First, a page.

Tuoba Yilu

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Tuoba Yilu (Chinese: 拓跋猗盧; pinyin: Tuòbá Yīlú; died 316) was the chieftain of the western Tuoba territory from 295 to 307, supreme chieftain of the Tuoba from 307 to 316, Duke of Dai from 310 to 315, and first ruler of the Dai kingdom from 315 to 316. He is the son of Tuoba Shamohan (拓跋沙漠汗) and the brother of Tuoba Yituo and Tuoba Fu.

In 295, Tuoba Luguan the chieftain of the Tuoba (a branch of the Xianbei) divided the territory under Tuoba control into three areas: in a vast tract of land extending west from White Mountain (northeast of Zhangjiakou), to Dai (Datong, Shanxi); an area from Shengle (south of Hohhot) and beyond; a central area, which included north Shanxi and the region to its north. Tuoba Yilu would be named chieftain of the western area. As chieftain of the western Tuoba territory, Tuoba Yilu defeated the Xiongnu and Wuhuan to the west, gained the support of various ethnically Han and Wuhuan people, in addition to his own Xianbei people. In 304, Tuoba Yilu, along with Tuoba Yituo, joined forces with the Jin armies and defeated Liu Yuan. In 305, Tuoba Yituo died, and in 307 Tuoba Luguan dies, as a result Tuoba Yilu becomes the supreme chieftain of the Tuoba clan.

The name Dai itself originated when Tuoba Yilu was created the Duke of Dai (代公) and rewarded five commanderies by the Western Jin in 310 as a reward for helping Liu Kun (劉琨), the Governor of Bingzhou (并州) (modern Shanxi province), to fight the Xiongnu Han state. This fief was later raised from a duchy to a principality by the Western Jin court in 315. In 312, Tuoba Yilu assisted Liu Kun in the recapturing of Jinyang (晉陽, in modern Taiyuan, Shanxi) from the Han general Liu Yao. When Tuoba Yilu designated his youngest son Tuoba Biyan (拓跋比延) as his heir apparent instead of his eldest son Tuoba Liuxiu (拓跋六修), this led to a dispute between him and his son Tuoba Liuxiu. He was succeeded by Tuoba Pugen in 316, after his own son Tuoba Liuxiu killed him a succession dispute.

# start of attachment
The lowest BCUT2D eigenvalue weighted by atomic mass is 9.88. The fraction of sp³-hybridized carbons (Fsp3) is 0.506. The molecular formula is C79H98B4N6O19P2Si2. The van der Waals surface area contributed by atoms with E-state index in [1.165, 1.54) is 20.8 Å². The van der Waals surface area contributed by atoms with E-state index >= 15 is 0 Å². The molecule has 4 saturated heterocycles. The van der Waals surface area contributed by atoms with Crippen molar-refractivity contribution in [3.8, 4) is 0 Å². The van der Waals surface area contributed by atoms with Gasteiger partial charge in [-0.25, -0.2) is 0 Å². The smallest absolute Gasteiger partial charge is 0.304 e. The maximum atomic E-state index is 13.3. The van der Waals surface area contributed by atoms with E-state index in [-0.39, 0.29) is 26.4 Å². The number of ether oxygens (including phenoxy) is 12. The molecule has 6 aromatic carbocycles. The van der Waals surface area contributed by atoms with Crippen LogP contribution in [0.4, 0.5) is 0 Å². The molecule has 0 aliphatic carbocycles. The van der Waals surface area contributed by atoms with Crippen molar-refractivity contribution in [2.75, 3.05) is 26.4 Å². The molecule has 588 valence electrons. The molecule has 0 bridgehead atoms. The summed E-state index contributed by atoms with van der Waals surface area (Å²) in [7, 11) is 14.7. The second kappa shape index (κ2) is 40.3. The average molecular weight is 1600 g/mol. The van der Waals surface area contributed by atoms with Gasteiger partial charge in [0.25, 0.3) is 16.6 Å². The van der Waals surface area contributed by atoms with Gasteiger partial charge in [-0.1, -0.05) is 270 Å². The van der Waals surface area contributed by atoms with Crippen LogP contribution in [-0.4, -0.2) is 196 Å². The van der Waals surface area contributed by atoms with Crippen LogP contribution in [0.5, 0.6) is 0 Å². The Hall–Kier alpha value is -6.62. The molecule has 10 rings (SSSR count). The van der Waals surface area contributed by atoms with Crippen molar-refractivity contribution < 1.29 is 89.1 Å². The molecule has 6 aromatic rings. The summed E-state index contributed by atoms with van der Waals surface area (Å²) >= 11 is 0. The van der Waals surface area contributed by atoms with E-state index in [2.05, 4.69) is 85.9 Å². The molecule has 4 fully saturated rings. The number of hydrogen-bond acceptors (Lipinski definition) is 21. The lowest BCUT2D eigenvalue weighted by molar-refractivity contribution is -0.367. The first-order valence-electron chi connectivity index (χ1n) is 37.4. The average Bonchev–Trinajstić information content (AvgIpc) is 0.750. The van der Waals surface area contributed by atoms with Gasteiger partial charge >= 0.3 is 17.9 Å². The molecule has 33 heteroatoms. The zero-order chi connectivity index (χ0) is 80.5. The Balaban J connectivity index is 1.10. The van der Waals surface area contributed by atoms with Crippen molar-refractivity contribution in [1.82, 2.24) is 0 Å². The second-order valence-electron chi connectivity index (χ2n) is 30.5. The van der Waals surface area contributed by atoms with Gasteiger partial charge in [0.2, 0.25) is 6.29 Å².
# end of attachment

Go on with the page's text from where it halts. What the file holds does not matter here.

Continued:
References[edit]

Emperor Mu of Dai
Died: 316
Chinese royalty
Preceded by
Himself
as Duke of Dai
Prince of Dai
315–316
Succeeded by
Tuoba Pugen
Chinese nobility
Recreated
Last known title holder:
Liu Lang
as Prince of Dai
Duke of Dai
310–315
Succeeded by
Himself
as Prince of Dai